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Home Prices Drop Again

 

Home ownership and sub-prime origination, 1987 through 2007

Have you ever heard someone say that the stock market is going through “an adjustment”? They are describing a situation in which stock prices have been inflated beyond the real value of companies and stock prices fall to more accurately reflect what a company is worth.

As hard as this is to accept, the housing market collapse may eventually prove to be the same kind of adjustment.

Americans tend to equate new home construction with a good economy to the point where construction is one of the prime indicators of our economic health. But what if new home construction exceeds the need for new homes? What if the new homes being constructed are priced too high for the average family? What if new home construction is adding to our economic problems, not indicating a healthy economy?

Comparisons of incomes and prices across time are normally adjusted into their equivalent in today’s dollars. That’s not monkeying around with the beans. In purely numerical terms, the median income in 1967 was $6,156 per year, but today, the same income would be equal to $40,770 in purchasing ability.

So, back to that 1967 number….the median income is the absolute center of the income spectrum in a population. In 1967, the U. S. median income was $40,770. The median house price was $25,000. In 2007, when the housing bubble was collapsing, the median income was $52,820 but the median house price was $250,000. In forty years, the median house price went from 61% of median income to 473% of median income. Economists have long used a simple measurement to determine if one can afford a house. The price should not exceed 150% to 200% of income. By 2007, using that standard, one would have needed an income of $125,000 to $166,667, 2.4 times to 3 times the median income.

Naturally, house prices vary widely across the country, but so do incomes. One place where this whole thing is very easy to see is Atlanta. Back in 2007, you could drive around the suburbs of Atlanta and see dozens of housing developments and the cheapest house price was $175,000. More normal was $300,000. But drive into the city and you found a huge swath of the city with dilapidated houses, certifiable slums, too many owned by absentee landlords. The amount of housing between those two points was not equal to the number of people who were at the median income level. Older neighborhoods with relatively affordable houses were occupied by older people who had bought those houses twenty, thirty years previously or by tenants. Some older neighborhoods were being “gentrified” by young professionals. The affordable housing market for the family with a median income was practically non-existent, and for a family with one median income, absolutely non-existent. There was a horrific case about a decade ago involving a young family who had downgraded their housing so the wife could go to school. The husband became the victim of a random shooting in a convenience store parking lot in front of his two young children. They could not afford for the wife to go to school and stay in the more safe neighborhood they had lived in. The shooter was a ten-year-old gangsta-wannabe.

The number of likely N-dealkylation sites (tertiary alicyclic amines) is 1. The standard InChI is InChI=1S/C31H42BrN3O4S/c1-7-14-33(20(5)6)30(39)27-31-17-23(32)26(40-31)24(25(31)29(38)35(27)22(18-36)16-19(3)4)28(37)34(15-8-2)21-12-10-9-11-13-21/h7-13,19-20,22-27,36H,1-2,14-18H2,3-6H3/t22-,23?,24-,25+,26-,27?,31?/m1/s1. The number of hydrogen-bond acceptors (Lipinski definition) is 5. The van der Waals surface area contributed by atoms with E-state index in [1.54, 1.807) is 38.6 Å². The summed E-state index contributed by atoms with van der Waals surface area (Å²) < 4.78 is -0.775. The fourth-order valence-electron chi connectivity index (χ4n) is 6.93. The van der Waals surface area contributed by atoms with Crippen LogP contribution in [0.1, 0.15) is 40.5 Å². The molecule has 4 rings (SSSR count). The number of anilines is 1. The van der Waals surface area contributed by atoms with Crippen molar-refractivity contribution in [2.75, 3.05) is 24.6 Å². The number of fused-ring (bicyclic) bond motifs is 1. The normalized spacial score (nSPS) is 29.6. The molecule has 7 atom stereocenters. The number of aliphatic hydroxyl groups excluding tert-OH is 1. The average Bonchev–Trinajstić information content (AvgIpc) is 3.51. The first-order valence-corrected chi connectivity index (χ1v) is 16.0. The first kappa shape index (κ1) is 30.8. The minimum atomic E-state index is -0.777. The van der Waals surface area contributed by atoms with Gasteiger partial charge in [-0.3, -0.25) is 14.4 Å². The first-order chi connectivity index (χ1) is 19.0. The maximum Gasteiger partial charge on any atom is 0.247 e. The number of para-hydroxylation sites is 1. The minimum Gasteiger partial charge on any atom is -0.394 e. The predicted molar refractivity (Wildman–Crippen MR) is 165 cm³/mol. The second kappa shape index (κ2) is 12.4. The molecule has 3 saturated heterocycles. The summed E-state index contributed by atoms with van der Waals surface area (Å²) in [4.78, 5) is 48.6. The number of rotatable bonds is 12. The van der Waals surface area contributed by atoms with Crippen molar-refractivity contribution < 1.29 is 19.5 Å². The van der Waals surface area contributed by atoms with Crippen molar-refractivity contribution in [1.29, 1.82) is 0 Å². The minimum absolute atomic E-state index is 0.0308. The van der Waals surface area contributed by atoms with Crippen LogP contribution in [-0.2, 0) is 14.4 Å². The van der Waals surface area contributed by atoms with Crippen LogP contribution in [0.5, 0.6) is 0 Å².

Since the housing bubble burst in 2007, house prices have fallen. It’s a particularly bad situation for those who bought those inflated homes during the 2000s. Too many now have mortgages higher than their houses are worth. It is conventional wisdom to blame the bursting housing bubble on everything starting with a law passed during the Clinton administration that forbid banks making mortgage decisions based on the zip code of the house instead of the financial stability of the purchaser. The practice was called “red lining.” Red lining contributed to deteriorating neighborhoods as those people who might have held off urban blight were kept from buying in neighborhoods on the brink. Fannie Mae and Freddie Mac are blamed. But the worst abuse is blaming people who “bought houses they couldn’t afford.” No one ever thinks to blame the housing bubble on people who thought they were entitled to have their houses double in value in five years, or the never-ending construction of grossly over-priced houses. No one wants to see that when people cannot find houses they can afford, they are forced to buy houses they cannot afford or live the rest of their lives in rentals that are inadequately maintained and allowed to crumble. And they also don’t want to see the impact of a President who pushed for an “ownership” culture, as George W. Bush did.

We can talk openly about the stock market “adjusting” and how the “tech bubble” bursting weeded out the dead weight in the industry, but we are reluctant to discuss the housing market “adjusting” or the “housing bubble” bursting as a means of correcting something that went very wrong. We lost sight of the fact that people need decent, affordable housing.

Mitt Romney has suggested that we should deal with the foreclosure crisis by allowing developers to buy up those houses, renovate them and rent them out. No. We do not need more absentee landlords. We need a way to stabilize the housing market so that people can afford homes again they way they did in the 1950s and 1960s. We have to decide if we are going to lower the river or raise the bridge. We can lower home prices until they are in line with incomes or we can raise incomes so that people can afford them. There are no easy solutions to this, but we cannot determine solutions if we refuse to acknowledge the totality of the causes.

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